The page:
As you can imagine, religious celebrations in Rome—the seat of the Roman Catholic Church—are a big deal. Christmas in Rome is no different. It’s a great to city to visit during the Christmas holiday season—after all it’s the place where the celebration of Christmas began with the first Christmas mass ever said at the Church of Santa Maria Maggiore.
From Christmas markets to the lighting of various streets, Rome comes alive at Christmas and these are our top tips for what to do in Rome if you’re lucky enough to spend the holidays in the eternal city.
Most of the lights across the city turn on after 8 December (the feast of the Immaculate conception) but be sure to check out some of the other Christmas traditions in Italy.
Try the traditional Christmas sweets
If you like sweets and you’re in Rome (or anywhere in Italy) for the holidays, you are in luck! There are so many traditional sweets to choose from. And there are plenty of options for where to eat in Rome during Christmas—you just have to know what to look for!
You could try Pandoro the star-shaped sweet bread dusted with sugar or Panettone (which originated in Milan but is eaten all over Italy and has conquered the world!) a sweet bread usually laden with dried fruit or sometimes chocolate and looks like a big muffin! Panforte (a dense fruit cake flavoured with cloves and spices that originated in Siena) and Panpepato (also Tuscan, very similar to Panforte but a little more like a dense gingerbread cake).
You’ll find these treats at markets and bakeries across the city but for some extra special ones, we suggest you head to Barberini (Testaccio), Andreotti (Ostiense) or Roscioli (centro).
And you’ll have an opportunity to try some Christmas delights on our tour throughout the holidays (December 17 to January 5).
Piazza Navona Christmas Market
The Christmas Market in Piazza Navona is already up and running. It usually kicks off in late November and runs until early January. Here you’ll find many stands selling all kinds of Christmas sweets (including big donuts that can be filled with nutella and nougat or torrone), ornaments and decorations, la befana (doll figures of this Italian Christmas witch), nativity scenes and gifts. There is also a big-merry-go-around and Santa Claus (Babbo Natale) sometimes makes an appearance at night. Then in late December a large nativity scene is erected.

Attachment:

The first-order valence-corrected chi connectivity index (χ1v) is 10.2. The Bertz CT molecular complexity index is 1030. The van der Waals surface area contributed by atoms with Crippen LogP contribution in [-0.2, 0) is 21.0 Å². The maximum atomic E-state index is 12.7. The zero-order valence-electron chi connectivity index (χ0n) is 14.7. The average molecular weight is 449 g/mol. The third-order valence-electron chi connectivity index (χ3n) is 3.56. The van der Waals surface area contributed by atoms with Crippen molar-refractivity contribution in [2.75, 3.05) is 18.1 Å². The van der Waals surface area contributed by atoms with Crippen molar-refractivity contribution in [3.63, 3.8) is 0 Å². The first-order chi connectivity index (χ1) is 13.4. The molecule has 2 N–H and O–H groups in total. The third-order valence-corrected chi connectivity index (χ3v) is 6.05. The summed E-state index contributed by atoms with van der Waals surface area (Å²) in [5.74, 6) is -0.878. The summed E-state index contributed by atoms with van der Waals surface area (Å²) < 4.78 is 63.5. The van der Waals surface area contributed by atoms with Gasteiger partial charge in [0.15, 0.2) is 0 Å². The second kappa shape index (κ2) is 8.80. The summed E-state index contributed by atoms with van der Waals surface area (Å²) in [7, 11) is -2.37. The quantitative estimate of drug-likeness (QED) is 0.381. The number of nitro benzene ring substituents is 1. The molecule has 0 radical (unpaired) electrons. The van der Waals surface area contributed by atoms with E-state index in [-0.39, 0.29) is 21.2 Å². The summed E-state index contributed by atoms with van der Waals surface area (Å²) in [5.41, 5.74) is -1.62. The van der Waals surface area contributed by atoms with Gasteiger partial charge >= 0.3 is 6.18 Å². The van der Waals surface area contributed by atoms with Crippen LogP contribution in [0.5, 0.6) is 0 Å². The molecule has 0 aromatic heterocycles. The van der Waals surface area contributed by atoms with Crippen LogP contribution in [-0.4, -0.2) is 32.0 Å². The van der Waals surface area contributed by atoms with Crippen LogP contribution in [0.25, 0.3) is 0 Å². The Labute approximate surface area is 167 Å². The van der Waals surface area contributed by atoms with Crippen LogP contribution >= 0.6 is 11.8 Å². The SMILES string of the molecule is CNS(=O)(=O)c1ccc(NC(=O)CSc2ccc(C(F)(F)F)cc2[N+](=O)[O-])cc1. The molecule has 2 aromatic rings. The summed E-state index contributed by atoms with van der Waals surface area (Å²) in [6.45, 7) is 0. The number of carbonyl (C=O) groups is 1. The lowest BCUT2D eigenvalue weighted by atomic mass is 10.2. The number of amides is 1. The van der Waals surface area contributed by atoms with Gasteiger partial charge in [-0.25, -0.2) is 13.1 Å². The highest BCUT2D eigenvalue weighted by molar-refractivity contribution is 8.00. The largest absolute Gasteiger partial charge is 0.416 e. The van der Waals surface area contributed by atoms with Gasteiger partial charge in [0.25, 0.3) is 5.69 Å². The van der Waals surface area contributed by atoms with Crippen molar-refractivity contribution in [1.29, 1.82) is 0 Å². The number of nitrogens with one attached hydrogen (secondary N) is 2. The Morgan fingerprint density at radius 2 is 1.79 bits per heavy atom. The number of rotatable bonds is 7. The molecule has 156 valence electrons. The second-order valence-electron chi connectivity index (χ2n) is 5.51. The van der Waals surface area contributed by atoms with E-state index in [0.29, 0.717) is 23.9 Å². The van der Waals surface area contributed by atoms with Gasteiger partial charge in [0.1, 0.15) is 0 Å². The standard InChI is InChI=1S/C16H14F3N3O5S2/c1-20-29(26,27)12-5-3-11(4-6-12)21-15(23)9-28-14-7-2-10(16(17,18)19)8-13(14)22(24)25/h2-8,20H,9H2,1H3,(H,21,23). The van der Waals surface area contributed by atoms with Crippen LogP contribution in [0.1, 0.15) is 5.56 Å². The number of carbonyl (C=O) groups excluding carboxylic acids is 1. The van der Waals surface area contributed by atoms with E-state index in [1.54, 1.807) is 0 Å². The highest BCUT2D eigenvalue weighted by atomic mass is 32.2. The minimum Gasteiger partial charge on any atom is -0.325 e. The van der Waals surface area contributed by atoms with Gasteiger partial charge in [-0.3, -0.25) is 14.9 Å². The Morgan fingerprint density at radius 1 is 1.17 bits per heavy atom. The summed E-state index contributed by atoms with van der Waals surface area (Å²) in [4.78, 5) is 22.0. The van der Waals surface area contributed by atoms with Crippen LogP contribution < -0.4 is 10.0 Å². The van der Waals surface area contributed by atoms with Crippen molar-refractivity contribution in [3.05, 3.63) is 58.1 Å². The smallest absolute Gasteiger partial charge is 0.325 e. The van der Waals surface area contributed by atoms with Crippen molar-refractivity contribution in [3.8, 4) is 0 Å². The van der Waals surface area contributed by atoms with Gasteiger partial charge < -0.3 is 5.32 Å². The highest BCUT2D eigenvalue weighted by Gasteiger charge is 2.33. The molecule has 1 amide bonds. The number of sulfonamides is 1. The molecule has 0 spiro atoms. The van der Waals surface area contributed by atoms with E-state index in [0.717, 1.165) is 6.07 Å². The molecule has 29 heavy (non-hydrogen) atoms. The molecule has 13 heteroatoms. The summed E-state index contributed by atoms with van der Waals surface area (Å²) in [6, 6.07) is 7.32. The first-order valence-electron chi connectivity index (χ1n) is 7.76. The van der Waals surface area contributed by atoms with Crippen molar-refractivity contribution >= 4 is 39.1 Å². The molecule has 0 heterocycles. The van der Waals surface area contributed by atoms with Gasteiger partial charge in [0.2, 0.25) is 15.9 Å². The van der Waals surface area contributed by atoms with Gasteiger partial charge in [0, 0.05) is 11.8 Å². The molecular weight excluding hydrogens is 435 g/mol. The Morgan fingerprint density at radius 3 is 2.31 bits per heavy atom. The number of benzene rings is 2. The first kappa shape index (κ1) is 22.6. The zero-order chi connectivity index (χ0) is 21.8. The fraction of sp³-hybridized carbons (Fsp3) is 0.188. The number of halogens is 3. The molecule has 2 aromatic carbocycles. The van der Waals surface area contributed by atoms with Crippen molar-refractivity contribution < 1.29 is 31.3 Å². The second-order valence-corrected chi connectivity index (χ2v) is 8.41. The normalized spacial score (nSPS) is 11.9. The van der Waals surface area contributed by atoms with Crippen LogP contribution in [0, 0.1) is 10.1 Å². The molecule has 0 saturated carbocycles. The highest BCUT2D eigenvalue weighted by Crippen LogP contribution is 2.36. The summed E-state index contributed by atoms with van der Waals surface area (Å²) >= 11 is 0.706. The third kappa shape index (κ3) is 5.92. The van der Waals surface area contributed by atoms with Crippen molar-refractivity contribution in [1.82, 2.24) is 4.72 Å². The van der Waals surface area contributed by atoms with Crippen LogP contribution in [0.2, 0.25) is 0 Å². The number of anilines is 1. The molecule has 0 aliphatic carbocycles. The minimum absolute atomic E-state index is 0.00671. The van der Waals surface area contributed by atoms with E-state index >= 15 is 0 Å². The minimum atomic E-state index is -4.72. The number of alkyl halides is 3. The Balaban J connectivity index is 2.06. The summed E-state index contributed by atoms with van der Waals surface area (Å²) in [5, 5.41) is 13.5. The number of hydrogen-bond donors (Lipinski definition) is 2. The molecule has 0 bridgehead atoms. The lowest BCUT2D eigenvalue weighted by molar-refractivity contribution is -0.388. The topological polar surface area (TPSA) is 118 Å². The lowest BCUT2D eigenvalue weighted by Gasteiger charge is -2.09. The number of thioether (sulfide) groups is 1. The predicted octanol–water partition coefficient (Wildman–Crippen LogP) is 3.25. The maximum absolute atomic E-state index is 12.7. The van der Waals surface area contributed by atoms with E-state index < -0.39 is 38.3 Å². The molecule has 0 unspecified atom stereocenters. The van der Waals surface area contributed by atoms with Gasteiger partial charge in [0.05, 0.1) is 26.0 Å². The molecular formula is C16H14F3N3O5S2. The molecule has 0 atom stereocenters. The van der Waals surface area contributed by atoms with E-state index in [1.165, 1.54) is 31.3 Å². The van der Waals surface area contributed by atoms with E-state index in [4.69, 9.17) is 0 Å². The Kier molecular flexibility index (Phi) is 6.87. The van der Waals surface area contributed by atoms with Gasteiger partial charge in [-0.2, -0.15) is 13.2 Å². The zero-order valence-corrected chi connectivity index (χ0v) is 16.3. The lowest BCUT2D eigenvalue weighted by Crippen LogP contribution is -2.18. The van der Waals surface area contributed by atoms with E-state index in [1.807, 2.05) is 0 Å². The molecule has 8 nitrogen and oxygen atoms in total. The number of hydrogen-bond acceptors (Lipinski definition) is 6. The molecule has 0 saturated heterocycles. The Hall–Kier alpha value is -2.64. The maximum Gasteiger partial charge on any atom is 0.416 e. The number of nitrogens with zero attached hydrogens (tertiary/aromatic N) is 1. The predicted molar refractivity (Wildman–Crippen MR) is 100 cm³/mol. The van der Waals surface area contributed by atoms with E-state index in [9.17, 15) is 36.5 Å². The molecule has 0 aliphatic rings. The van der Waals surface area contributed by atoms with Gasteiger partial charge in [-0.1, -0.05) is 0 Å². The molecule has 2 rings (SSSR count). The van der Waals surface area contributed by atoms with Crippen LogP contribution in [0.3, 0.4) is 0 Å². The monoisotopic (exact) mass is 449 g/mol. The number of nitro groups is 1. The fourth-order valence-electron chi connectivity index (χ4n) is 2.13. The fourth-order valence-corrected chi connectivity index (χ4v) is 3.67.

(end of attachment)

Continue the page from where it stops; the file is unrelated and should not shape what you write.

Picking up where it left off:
Saint Peter’s Square
The Christmas tree in St Peter’s Square is famous the world over. The largest nativity scene in Rome is erected here but unveiled to the world on Christmas Eve. Thousands of tourists, locals and pilgrims flock to the Square to hear the Pope deliver midnight mass on this day and there are screens all around if you can’t get up close. The Pope also delivers his Christmas message to the world at midday on Christmas day from his apartment window in the Vatican City.
Christmas Trees in Italy
Not really an Italian Christmas tradition, with the global commercialisation of this holiday, Christmas trees have become more and more popular. While the most famous tree in the city is in St Peter’s Square, two of the largest are erected in Piazza Venezia and near the Colosseum. And of course shops, hotels, and restaurants display small trees as part of their holiday themeing. Lights are the most common thing to adorn the trees as opposed to ornaments.
Where to see Christmas Lights in Rome
You can find a pretty light display in Piazza Venezia with a big Christmas tree and nativity scene lit up and standing proud in the centre. Lights generally turn on from 8 December with Via del Corso lit all the way from Piazza Venezia to Piazza del Popolo. Many of the streets near the Spanish Steps like Via dei Condotti and Via Borgognona put up pretty light displays and you will find that the big designer fashion houses in this area like Fendi and Louis Vuitton light up and adorn their windows. You will also find roving musicians and roasted chestnut stands – oh and if you’re lucky some vin brulee (hot wine).
Santa Maria Maggiore Christmas Nativity Scene
It is maintained that the nativity scene or presepio in Santa Maria Maggiore is the oldest in Italy. Carved in marble by Arnolfo di Cambio in the late 13th century it is currently on display in the museum of Santa Maria Maggiore. It was here that the first Christmas mass was ever said and the bells ring at midnight to signify the beginning of Christmas. Read more about the Christmas Nativities in Italy over at Buzz in Rome.
Hanukkah in Rome
With a relatively large Jewish community in Rome, Hanukkah is another important holiday celebrated in December. A large Menorrah is erected in Piazza Barberini with a candle lit each night during the season.
Near Castel Sant’Angelo you will find a small Christmas market as well as an ice skating rink. It’s open from 10am to midnight daily and attracts locals and tourists alike.
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